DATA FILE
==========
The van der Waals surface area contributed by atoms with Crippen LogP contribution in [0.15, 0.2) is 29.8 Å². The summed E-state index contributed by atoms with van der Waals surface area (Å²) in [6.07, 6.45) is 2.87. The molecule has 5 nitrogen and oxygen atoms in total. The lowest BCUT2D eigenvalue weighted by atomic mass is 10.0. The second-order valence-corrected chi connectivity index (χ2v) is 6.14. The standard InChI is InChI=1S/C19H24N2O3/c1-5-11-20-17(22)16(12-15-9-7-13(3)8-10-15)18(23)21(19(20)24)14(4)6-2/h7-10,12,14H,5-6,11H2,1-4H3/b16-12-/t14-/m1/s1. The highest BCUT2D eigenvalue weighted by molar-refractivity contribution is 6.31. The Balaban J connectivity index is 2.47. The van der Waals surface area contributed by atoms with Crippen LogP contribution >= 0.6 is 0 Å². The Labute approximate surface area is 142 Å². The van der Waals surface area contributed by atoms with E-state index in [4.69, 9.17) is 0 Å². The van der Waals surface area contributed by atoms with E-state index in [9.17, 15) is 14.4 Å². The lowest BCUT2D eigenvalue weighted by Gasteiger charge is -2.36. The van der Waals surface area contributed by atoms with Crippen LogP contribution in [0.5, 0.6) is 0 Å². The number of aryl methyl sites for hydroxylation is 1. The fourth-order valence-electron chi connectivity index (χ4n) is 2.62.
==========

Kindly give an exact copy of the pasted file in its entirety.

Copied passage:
The van der Waals surface area contributed by atoms with Crippen LogP contribution in [0.15, 0.2) is 29.8 Å². The summed E-state index contributed by atoms with van der Waals surface area (Å²) in [6.07, 6.45) is 2.87. The molecule has 5 nitrogen and oxygen atoms in total. The lowest BCUT2D eigenvalue weighted by atomic mass is 10.0. The second-order valence-corrected chi connectivity index (χ2v) is 6.14. The standard InChI is InChI=1S/C19H24N2O3/c1-5-11-20-17(22)16(12-15-9-7-13(3)8-10-15)18(23)21(19(20)24)14(4)6-2/h7-10,12,14H,5-6,11H2,1-4H3/b16-12-/t14-/m1/s1. The highest BCUT2D eigenvalue weighted by molar-refractivity contribution is 6.31. The Balaban J connectivity index is 2.47. The van der Waals surface area contributed by atoms with Crippen LogP contribution >= 0.6 is 0 Å². The Labute approximate surface area is 142 Å². The van der Waals surface area contributed by atoms with E-state index in [4.69, 9.17) is 0 Å². The van der Waals surface area contributed by atoms with E-state index in [9.17, 15) is 14.4 Å². The lowest BCUT2D eigenvalue weighted by Gasteiger charge is -2.36. The van der Waals surface area contributed by atoms with Crippen LogP contribution in [0.5, 0.6) is 0 Å². The number of aryl methyl sites for hydroxylation is 1. The fourth-order valence-electron chi connectivity index (χ4n) is 2.62.